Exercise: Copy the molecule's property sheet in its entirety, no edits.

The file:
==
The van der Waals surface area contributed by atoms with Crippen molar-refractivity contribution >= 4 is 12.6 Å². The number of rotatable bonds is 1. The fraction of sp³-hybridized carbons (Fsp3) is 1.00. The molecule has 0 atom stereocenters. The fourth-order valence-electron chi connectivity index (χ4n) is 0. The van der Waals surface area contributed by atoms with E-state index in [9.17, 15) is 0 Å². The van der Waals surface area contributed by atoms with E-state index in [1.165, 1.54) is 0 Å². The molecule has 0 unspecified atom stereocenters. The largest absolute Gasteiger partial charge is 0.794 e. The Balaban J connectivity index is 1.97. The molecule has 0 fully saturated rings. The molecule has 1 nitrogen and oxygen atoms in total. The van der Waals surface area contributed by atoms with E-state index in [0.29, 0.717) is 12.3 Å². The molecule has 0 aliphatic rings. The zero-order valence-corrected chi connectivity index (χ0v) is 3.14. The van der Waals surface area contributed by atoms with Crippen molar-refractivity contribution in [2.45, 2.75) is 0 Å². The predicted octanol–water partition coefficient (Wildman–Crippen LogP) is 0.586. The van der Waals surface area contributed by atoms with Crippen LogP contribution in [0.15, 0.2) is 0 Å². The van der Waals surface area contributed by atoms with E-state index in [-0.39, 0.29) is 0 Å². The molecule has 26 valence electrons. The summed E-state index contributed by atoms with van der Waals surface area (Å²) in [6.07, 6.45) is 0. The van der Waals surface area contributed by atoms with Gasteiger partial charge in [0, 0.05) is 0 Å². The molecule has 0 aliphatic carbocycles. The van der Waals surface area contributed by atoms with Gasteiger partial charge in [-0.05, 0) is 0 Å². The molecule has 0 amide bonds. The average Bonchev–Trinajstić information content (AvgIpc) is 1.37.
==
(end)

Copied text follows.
The van der Waals surface area contributed by atoms with Crippen molar-refractivity contribution >= 4 is 12.6 Å². The number of rotatable bonds is 1. The fraction of sp³-hybridized carbons (Fsp3) is 1.00. The molecule has 0 atom stereocenters. The fourth-order valence-electron chi connectivity index (χ4n) is 0. The van der Waals surface area contributed by atoms with E-state index in [9.17, 15) is 0 Å². The van der Waals surface area contributed by atoms with E-state index in [1.165, 1.54) is 0 Å². The molecule has 0 unspecified atom stereocenters. The largest absolute Gasteiger partial charge is 0.794 e. The Balaban J connectivity index is 1.97. The molecule has 0 fully saturated rings. The molecule has 1 nitrogen and oxygen atoms in total. The van der Waals surface area contributed by atoms with E-state index in [0.29, 0.717) is 12.3 Å². The molecule has 0 aliphatic rings. The zero-order valence-corrected chi connectivity index (χ0v) is 3.14. The van der Waals surface area contributed by atoms with Crippen molar-refractivity contribution in [2.45, 2.75) is 0 Å². The predicted octanol–water partition coefficient (Wildman–Crippen LogP) is 0.586. The van der Waals surface area contributed by atoms with Crippen LogP contribution in [0.15, 0.2) is 0 Å². The van der Waals surface area contributed by atoms with E-state index in [-0.39, 0.29) is 0 Å². The molecule has 26 valence electrons. The summed E-state index contributed by atoms with van der Waals surface area (Å²) in [6.07, 6.45) is 0. The van der Waals surface area contributed by atoms with Gasteiger partial charge in [0, 0.05) is 0 Å². The molecule has 0 aliphatic carbocycles. The van der Waals surface area contributed by atoms with Gasteiger partial charge in [-0.05, 0) is 0 Å². The molecule has 0 amide bonds. The average Bonchev–Trinajstić information content (AvgIpc) is 1.37.